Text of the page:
While not religiously observant, the Bader household practiced the kind of a la carte Judaism common in that generation, with an emphasis on joyful family rituals — Hanukkah parties, Passover Seders — and liberal-minded intellectualism. The open-mindedness did not extend, however, to gender parity, and young Ruth learned early on the persistent differences in how boys and girls were treated.
She jokes about it now. “I wanted to have a big party for a bat mitzvah and get all those presents!” she said with a laugh. “I grew up with a cousin. We lived in the same household — two sisters married two brothers who were three months apart. We were like twins and he was bar mitzvahed. And had this great party. And all the gifts. I was very jealous.”
But in all seriousness, the emerging awareness of the Holocaust shaped her Jewish — and judicial — consciousness.
“I grew up in the shadow of World War II. And we came to know more and more what was happening to the Jews in Europe. The sense of being an outsider — of being one of the people who had suffered oppression for no sensible reason… it’s the sense of being part of a minority. It makes you more empathetic to other people who are not insiders, who are outsiders.”
That sense of being an outsider, of identifying with minorities and viewing the law as their protector, propelled her judicial activism at Harvard and Columbia law schools, through decades of arguing cases, teaching law at Rutgers and Columbia, and ruling from the bench. And yet, paradoxically, through dint of hard work, notable courage and the shrewd lobbying of Marty Ginsburg, her savvy husband, Ginsburg achieved the highest “inside” position in her field when she was easily confirmed 96–3 as only the second woman ever to be appointed to the Supreme Court.
For this, she credits the classic American dream. In a 2009 speech examining the history of Jewish justices, she asked: “What is the difference between a New York City garment district bookkeeper and a Supreme Court justice? One generation. My life bears witness, the difference between opportunities open to my mother, a bookkeeper, and those open to me.”
Working within the system
You want another reason Ginsburg is an icon to Jews? Here are two stories she related in our interview.
There hadn’t been a Jewish justice since Abraham Fortas resigned in 1969, and early in Ginsburg’s tenure, one of the clerks came to her with a problem: It seemed that the official certificate for acceptance in the Supreme Court bar said “in the year of our Lord,” and Orthodox Jews objected, since the Lord in question was Jesus Christ.
“So, I spoke to the chief about this, and he said we’ll take it up at conference,” Ginsburg recounted. “And one of my colleagues, and I will not disclose who, said, ‘in the year of our Lord was good enough for Brandeis, it was good enough for [Benjamin] Cardozo, it was good enough for Frankfurter, it was good enough even for [Arthur] Goldberg.” And before he got to Fortas, I said, ‘It’s not good enough for Ginsburg!’”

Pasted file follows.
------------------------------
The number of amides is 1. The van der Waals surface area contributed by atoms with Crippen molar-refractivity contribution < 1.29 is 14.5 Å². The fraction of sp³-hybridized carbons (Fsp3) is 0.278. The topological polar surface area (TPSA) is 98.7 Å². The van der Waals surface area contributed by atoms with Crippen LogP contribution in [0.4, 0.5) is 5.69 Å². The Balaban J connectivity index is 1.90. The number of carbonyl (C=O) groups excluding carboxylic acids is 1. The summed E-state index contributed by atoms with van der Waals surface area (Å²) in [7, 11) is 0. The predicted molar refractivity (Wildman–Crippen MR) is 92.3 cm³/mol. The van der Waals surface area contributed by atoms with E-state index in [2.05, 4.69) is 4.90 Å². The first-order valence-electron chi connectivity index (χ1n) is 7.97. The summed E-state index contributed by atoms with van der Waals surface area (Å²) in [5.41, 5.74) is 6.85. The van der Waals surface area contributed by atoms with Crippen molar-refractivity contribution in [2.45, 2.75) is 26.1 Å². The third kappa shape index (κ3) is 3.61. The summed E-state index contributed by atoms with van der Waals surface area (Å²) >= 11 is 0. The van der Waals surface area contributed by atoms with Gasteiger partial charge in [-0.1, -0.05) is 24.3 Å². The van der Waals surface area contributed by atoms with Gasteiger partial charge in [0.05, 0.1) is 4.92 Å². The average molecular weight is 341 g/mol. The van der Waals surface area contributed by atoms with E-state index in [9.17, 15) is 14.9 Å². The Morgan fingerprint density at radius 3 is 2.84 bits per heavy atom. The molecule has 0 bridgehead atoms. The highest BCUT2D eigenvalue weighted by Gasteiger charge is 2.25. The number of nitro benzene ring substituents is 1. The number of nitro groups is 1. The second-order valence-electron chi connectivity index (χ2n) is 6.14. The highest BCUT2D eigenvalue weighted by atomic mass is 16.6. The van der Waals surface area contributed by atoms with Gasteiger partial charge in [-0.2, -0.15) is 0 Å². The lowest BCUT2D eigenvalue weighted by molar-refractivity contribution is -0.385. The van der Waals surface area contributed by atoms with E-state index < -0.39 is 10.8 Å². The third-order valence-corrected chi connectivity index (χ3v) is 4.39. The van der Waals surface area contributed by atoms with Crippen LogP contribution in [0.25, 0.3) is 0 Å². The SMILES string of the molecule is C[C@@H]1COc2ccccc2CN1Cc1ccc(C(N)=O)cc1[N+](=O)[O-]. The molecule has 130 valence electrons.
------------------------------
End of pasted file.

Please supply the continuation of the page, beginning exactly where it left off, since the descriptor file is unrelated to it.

And so the language was changed in order to give lawyers a choice. When the crowd at Adas Israel heard this, they cheered.
Ginsburg clearly loves to tell stories.
“The next was the great Yom Kippur controversy,” she went on, warming to the theme. The court’s session begins on the first Monday in October, but in 1995, that coincided with Yom Kippur. Justice Stephen Breyer was the only other Jew on the court at the time, and he and Ginsburg asked Chief Justice William Rehnquist not to go into session that day.
“The argument,” she said, “that was utterly convincing for the chief was that inevitably in an argument session there will be Jewish lawyers and… this is their day at the Supreme Court. Do you want to take away from them the opportunity to present their case and require them to have a substitute?
“And that resonated, and so now we don’t sit on High Holy Days.”
Another cheer from the crowd.
She’s a champion, but not a loud one, willing to work within the system. When appointed to the Supreme Court, she was actually considered a moderate; two months before Clinton named her, she famously criticized Roe v Wade for being “too swiftly shaped.” (She declined to discuss abortion in our interview.)
Today, even as the leader of the staunch liberal wing of the Roberts Court, so often in the minority on consequential decisions, Ginsburg embodies a deeper bipartisanship rooted in a devotion to the incrementalism inherent in seeking change through the law. The Supreme Court, she says, is the most collegial place she’s ever worked. Even now, with justice Antonin Scalia gone.
Scalia, of course, was her ideological nemesis and close personal friend, a relationship that preceded their time on the Supreme Court. You can find a photograph of the two of them atop an elephant during a judicial conference in India in 1994. The Scalias and Ginsburgs were so fond of each other that after Marty Ginsburg died in 2010, Scalia openly wept in court.